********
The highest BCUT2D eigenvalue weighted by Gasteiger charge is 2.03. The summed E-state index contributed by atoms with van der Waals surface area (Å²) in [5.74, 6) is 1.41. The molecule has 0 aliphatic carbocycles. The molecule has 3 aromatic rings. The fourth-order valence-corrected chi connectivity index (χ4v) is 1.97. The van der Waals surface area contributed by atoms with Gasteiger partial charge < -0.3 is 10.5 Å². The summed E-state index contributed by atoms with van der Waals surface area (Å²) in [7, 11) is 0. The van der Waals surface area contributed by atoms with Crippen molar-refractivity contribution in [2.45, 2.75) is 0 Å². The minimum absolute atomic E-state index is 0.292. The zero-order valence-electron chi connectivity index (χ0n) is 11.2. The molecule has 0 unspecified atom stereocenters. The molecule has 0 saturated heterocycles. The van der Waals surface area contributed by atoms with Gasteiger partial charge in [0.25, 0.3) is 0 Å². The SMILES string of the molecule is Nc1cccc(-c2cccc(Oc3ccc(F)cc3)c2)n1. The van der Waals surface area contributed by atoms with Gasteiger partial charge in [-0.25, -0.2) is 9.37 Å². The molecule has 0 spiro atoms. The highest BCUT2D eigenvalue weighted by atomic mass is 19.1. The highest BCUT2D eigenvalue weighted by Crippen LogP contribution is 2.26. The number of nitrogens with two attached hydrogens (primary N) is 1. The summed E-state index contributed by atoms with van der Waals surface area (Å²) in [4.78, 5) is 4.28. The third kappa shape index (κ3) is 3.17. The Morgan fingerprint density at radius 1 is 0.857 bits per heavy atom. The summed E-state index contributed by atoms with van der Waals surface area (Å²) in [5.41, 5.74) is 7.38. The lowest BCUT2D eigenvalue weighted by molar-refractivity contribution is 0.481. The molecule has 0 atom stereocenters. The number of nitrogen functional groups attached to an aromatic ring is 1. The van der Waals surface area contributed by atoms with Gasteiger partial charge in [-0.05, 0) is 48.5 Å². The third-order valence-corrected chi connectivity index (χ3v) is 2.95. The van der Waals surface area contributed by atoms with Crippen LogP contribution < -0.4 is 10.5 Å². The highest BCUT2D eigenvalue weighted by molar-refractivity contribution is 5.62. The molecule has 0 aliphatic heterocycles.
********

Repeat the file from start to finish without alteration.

The highest BCUT2D eigenvalue weighted by Gasteiger charge is 2.03. The summed E-state index contributed by atoms with van der Waals surface area (Å²) in [5.74, 6) is 1.41. The molecule has 0 aliphatic carbocycles. The molecule has 3 aromatic rings. The fourth-order valence-corrected chi connectivity index (χ4v) is 1.97. The van der Waals surface area contributed by atoms with Gasteiger partial charge < -0.3 is 10.5 Å². The summed E-state index contributed by atoms with van der Waals surface area (Å²) in [7, 11) is 0. The van der Waals surface area contributed by atoms with Crippen molar-refractivity contribution in [2.45, 2.75) is 0 Å². The minimum absolute atomic E-state index is 0.292. The zero-order valence-electron chi connectivity index (χ0n) is 11.2. The molecule has 0 unspecified atom stereocenters. The molecule has 0 saturated heterocycles. The van der Waals surface area contributed by atoms with Gasteiger partial charge in [0.25, 0.3) is 0 Å². The SMILES string of the molecule is Nc1cccc(-c2cccc(Oc3ccc(F)cc3)c2)n1. The van der Waals surface area contributed by atoms with Gasteiger partial charge in [-0.25, -0.2) is 9.37 Å². The molecule has 0 spiro atoms. The highest BCUT2D eigenvalue weighted by atomic mass is 19.1. The highest BCUT2D eigenvalue weighted by Crippen LogP contribution is 2.26. The number of nitrogens with two attached hydrogens (primary N) is 1. The summed E-state index contributed by atoms with van der Waals surface area (Å²) in [4.78, 5) is 4.28. The third kappa shape index (κ3) is 3.17. The Morgan fingerprint density at radius 1 is 0.857 bits per heavy atom. The summed E-state index contributed by atoms with van der Waals surface area (Å²) in [5.41, 5.74) is 7.38. The lowest BCUT2D eigenvalue weighted by molar-refractivity contribution is 0.481. The molecule has 0 atom stereocenters. The number of nitrogen functional groups attached to an aromatic ring is 1. The van der Waals surface area contributed by atoms with Gasteiger partial charge in [-0.05, 0) is 48.5 Å². The third-order valence-corrected chi connectivity index (χ3v) is 2.95. The van der Waals surface area contributed by atoms with Crippen LogP contribution < -0.4 is 10.5 Å². The highest BCUT2D eigenvalue weighted by molar-refractivity contribution is 5.62. The molecule has 0 aliphatic heterocycles.